Gerald Almy: Ban on deer urine scents in effect

Gerald Almy

To reduce the chance of spreading Chronic Wasting Disease, the Virginia Department of Game and Inland Fisheries (VDGIF) has banned the use of urine-based deer scents in the state by hunters. Effective July 1, 2015, Virginia hunters may not “possess or use deer scents or lures that contain natural deer urine or other bodily fluids while taking, attempting to take, attracting, or scouting wildlife.”

The new law goes into effect just as hunters are beginning serious scouting and setting out trail cameras for the opening of bow season in early October, with the goal of minimizing the risk of introducing Chronic Wasting Disease into new areas of the state. Since it was first discovered east of the Mississippi in Wisconsin in 2002, CWD has been discovered in eight eastern states, including Virginia. Across North America it has been found in 22 states and two Canadian provinces.

So far in Virginia the disease has been found mainly in one northwestern county — Frederick. It’s believed it spread there from bordering West Virginia. Eight cases have been discovered in Frederick. More recently, two cases were reported in 2014 in Shenandoah County, which adjoins Frederick.

The state has spent over $1 million on CWD monitoring and management efforts, hoping to contain the disease. The urine ban is another step to keep the disease in check. No case of CWD in the country has been directly linked to bottled deer urine, but the Game Department feels the possibility of it spreading in this manner is too strong to ignore.

Here is a quote from the Game Department statement released explaining their justification for the new law. “The infectious proteins (prions) known to transmit CWD have been found in the urine, feces and saliva of infected animals. To make these commercial scents, urine from captive elk and/or deer kept outside of Virginia is collected over a grate system that does not prevent contamination from either feces or saliva.”

“The ‘urine’ product is not treated chemically or with heat to kill the infection’s proteins because these treatments would also secondarily destroy the desired scent characteristics. The infectious proteins causing CWD are extremely resistant to degradation and may persist in the environment for years in contaminated soil, thereby posing a disease transmission risk to deer for extended lengths of time. Additionally, many of the facilities are located in areas or states with CWD. Deer in Virginia that taste or sniff these products may actually be exposing themselves to CWD harbored by deer living hundreds of miles away that were used to collect the infected urine.”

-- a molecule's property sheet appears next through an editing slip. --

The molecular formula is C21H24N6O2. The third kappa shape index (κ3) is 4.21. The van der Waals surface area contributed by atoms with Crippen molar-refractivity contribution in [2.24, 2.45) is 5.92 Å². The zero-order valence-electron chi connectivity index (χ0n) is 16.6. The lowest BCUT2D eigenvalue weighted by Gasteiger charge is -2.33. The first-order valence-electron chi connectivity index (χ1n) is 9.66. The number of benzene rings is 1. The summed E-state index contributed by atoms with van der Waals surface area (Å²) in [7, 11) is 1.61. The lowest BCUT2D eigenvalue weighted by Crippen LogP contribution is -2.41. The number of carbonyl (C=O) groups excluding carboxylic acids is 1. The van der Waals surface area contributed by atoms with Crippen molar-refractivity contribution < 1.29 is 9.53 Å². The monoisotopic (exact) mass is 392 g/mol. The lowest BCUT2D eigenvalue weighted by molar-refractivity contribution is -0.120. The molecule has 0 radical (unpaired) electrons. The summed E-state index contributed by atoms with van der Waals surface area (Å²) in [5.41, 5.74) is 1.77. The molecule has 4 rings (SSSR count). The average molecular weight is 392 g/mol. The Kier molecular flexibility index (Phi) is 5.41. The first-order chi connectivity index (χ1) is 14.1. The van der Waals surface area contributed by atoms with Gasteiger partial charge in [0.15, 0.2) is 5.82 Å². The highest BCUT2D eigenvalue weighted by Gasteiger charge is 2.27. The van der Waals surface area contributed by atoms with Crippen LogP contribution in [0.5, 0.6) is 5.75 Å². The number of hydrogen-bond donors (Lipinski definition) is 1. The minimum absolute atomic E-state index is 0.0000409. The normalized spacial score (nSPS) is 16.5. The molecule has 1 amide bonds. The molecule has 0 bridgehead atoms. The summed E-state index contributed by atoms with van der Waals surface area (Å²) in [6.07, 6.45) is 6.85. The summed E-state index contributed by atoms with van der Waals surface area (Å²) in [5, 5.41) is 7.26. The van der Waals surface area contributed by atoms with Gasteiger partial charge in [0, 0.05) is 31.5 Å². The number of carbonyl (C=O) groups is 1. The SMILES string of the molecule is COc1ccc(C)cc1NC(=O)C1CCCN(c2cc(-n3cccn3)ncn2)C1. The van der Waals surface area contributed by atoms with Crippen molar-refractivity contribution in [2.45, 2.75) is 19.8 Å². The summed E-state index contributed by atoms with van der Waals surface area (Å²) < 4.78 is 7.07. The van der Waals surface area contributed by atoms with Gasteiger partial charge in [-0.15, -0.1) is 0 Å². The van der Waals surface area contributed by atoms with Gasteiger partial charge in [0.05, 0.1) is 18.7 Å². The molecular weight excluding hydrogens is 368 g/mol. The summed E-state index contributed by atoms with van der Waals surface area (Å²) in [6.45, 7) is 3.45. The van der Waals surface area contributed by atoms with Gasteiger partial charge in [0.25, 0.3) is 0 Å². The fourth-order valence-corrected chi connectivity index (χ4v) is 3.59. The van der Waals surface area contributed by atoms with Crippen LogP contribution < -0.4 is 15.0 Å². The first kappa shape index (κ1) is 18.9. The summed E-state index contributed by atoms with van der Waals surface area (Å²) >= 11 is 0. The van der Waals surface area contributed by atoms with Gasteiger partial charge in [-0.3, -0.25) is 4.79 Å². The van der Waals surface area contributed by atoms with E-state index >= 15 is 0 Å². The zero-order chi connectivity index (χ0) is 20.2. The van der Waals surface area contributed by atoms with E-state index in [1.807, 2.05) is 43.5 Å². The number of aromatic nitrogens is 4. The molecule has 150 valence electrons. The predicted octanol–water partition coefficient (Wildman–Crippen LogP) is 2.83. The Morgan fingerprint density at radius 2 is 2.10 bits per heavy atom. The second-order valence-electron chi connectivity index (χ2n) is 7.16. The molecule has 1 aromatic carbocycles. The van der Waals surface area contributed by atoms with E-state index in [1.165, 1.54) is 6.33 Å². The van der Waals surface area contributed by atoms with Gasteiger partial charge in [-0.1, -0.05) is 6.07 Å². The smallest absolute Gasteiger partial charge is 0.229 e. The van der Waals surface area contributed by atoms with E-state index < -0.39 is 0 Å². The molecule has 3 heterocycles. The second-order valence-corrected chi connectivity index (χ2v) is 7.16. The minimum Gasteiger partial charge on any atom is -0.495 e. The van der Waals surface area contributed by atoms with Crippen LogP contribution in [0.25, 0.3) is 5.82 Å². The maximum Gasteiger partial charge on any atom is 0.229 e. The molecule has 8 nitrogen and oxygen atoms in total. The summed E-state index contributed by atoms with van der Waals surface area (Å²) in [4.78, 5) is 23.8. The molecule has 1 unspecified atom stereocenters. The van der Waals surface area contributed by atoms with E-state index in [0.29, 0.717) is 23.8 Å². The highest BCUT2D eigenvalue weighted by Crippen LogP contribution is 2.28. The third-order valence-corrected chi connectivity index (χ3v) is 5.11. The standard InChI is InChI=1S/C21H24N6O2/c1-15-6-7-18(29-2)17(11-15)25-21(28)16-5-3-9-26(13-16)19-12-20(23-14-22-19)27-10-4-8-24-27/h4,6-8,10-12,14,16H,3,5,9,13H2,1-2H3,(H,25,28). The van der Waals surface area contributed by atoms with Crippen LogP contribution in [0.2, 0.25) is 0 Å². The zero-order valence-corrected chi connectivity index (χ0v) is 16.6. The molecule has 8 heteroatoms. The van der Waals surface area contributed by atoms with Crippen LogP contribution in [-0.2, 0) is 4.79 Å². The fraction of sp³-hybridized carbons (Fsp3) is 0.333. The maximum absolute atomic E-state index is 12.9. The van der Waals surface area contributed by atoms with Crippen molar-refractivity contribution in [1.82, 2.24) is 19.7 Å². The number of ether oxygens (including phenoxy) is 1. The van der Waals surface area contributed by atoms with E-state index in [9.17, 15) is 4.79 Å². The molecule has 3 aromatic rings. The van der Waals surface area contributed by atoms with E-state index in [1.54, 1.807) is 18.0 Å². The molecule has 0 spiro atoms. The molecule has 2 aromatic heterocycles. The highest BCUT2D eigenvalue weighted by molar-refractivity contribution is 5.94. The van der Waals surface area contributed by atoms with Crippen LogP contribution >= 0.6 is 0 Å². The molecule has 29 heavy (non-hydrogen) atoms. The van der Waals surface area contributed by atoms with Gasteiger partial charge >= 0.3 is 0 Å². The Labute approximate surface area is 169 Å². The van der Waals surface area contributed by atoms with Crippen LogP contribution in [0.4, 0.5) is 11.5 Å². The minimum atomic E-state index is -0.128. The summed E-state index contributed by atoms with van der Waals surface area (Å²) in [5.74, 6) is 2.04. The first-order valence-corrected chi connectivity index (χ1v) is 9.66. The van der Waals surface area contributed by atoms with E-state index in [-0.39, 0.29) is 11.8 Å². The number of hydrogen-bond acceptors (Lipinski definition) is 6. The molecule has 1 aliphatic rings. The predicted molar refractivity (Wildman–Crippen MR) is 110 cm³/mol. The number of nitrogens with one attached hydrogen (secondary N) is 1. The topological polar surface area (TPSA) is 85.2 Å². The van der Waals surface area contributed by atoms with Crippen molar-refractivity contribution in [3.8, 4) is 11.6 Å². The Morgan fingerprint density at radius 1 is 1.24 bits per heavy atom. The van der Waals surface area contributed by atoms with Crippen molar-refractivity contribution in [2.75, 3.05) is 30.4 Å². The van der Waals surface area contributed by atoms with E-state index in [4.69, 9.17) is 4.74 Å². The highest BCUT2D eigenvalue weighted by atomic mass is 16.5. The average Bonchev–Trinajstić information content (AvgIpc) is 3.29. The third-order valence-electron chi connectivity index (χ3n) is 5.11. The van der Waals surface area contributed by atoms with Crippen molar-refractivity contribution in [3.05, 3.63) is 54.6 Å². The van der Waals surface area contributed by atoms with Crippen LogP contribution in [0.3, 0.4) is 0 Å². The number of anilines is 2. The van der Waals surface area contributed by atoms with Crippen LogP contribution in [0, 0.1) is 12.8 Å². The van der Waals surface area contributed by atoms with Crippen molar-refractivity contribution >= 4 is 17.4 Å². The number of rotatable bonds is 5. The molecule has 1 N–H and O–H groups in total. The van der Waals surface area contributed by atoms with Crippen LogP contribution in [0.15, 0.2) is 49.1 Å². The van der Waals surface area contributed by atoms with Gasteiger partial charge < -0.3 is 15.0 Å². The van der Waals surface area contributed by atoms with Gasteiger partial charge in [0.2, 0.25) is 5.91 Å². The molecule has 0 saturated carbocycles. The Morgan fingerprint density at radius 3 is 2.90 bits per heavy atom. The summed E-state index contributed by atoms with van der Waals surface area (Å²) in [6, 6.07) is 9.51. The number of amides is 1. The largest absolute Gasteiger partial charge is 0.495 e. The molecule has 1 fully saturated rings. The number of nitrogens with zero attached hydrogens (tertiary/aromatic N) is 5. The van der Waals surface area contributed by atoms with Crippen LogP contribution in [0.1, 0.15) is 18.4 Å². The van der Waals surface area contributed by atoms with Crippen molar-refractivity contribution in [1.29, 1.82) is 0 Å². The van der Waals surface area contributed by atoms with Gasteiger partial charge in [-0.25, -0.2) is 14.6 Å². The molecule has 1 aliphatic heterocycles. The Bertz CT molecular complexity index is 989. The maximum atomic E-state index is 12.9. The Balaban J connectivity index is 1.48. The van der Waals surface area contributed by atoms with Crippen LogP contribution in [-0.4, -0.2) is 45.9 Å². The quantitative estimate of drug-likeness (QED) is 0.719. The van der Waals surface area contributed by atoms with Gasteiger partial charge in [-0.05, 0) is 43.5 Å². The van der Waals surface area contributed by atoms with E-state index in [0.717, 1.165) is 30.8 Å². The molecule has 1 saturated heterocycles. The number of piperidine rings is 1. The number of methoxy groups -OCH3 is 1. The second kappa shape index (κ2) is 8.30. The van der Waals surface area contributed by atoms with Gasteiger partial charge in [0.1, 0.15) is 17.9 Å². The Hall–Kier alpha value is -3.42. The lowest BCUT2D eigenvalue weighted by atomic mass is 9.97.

Although it hasn’t been proven that CWD can be transmitted through bottled urine, the VDGIF counters that it wants to take a pro-active approach until it’s proven that prions are NOT spread in commercial deer urine products. “The VDGIF’s intent with this regulation is to protect our deer hunting heritage by ensuring that future generations have the same opportunities to deer hunt as are available to Virginians today and to protect the long-term health and stability of the Virginia deer herd. Both of these goals can be achieved, in part, by trying to minimize the areas in Virginia infected with CWD,” says Deer Project Leader Matt Knox.

With the new law, it will still be legal to sell and buy deer urine lures, but sportsmen won’t be able to use them when hunting in the state. Besides urine, feces, blood, glandular oils and other bodily fluids cannot be used. For do-it-yourselfers, making your own lures from these fluids or tarsal glands and using them in Virginia is also now illegal. You can have these urine and glandular products in your home for use in other states where they are allowed, but not in the field while hunting deer in Virginia.

Using scent synthetic attractants that do not include urine or other deer bodily fluids will be legal. But baiting with food or minerals is illegal.

The VDGIF predicts that CWD will become worse over time, and potentially lead to deer population declines, based on the outcome in other states such as Wyoming, where CWD areas have lower populations than areas without the disease.

And population declines are the last thing the VDGIF wants now, after the 20 percent deer kill decline in 2014, due mainly to EHD outbreaks and recent high doe harvests, both of which have already reduced the number of whitetails in the state substantially.

Award-winning outdoors writer Gerald Almy is a Maurertown resident.